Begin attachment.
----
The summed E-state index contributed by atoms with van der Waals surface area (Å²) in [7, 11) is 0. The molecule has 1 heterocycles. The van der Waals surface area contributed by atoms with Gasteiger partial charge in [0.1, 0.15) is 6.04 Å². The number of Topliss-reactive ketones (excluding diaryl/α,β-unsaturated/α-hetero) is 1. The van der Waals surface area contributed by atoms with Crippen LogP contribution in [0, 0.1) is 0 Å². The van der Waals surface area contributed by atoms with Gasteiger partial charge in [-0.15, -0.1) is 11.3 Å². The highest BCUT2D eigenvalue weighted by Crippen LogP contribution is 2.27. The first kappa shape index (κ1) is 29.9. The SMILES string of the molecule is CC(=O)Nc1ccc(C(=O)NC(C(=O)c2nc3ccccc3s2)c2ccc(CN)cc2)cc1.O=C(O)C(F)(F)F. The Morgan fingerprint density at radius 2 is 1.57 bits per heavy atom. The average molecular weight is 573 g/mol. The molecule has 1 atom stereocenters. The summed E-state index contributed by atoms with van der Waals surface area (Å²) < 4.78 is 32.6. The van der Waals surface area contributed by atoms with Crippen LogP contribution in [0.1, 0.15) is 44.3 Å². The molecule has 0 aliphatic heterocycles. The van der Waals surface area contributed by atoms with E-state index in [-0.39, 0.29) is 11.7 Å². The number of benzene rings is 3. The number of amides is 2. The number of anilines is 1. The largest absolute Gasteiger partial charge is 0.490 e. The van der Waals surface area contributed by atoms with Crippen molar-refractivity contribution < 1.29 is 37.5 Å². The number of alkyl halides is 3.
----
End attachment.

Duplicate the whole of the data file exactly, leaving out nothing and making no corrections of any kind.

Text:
The summed E-state index contributed by atoms with van der Waals surface area (Å²) in [7, 11) is 0. The molecule has 1 heterocycles. The van der Waals surface area contributed by atoms with Gasteiger partial charge in [0.1, 0.15) is 6.04 Å². The number of Topliss-reactive ketones (excluding diaryl/α,β-unsaturated/α-hetero) is 1. The van der Waals surface area contributed by atoms with Crippen LogP contribution in [0, 0.1) is 0 Å². The van der Waals surface area contributed by atoms with Gasteiger partial charge in [-0.15, -0.1) is 11.3 Å². The highest BCUT2D eigenvalue weighted by Crippen LogP contribution is 2.27. The first kappa shape index (κ1) is 29.9. The SMILES string of the molecule is CC(=O)Nc1ccc(C(=O)NC(C(=O)c2nc3ccccc3s2)c2ccc(CN)cc2)cc1.O=C(O)C(F)(F)F. The Morgan fingerprint density at radius 2 is 1.57 bits per heavy atom. The average molecular weight is 573 g/mol. The molecule has 1 atom stereocenters. The summed E-state index contributed by atoms with van der Waals surface area (Å²) < 4.78 is 32.6. The van der Waals surface area contributed by atoms with Crippen LogP contribution in [0.1, 0.15) is 44.3 Å². The molecule has 0 aliphatic heterocycles. The van der Waals surface area contributed by atoms with E-state index in [-0.39, 0.29) is 11.7 Å². The number of benzene rings is 3. The number of amides is 2. The number of anilines is 1. The largest absolute Gasteiger partial charge is 0.490 e. The van der Waals surface area contributed by atoms with Crippen molar-refractivity contribution < 1.29 is 37.5 Å². The number of alkyl halides is 3.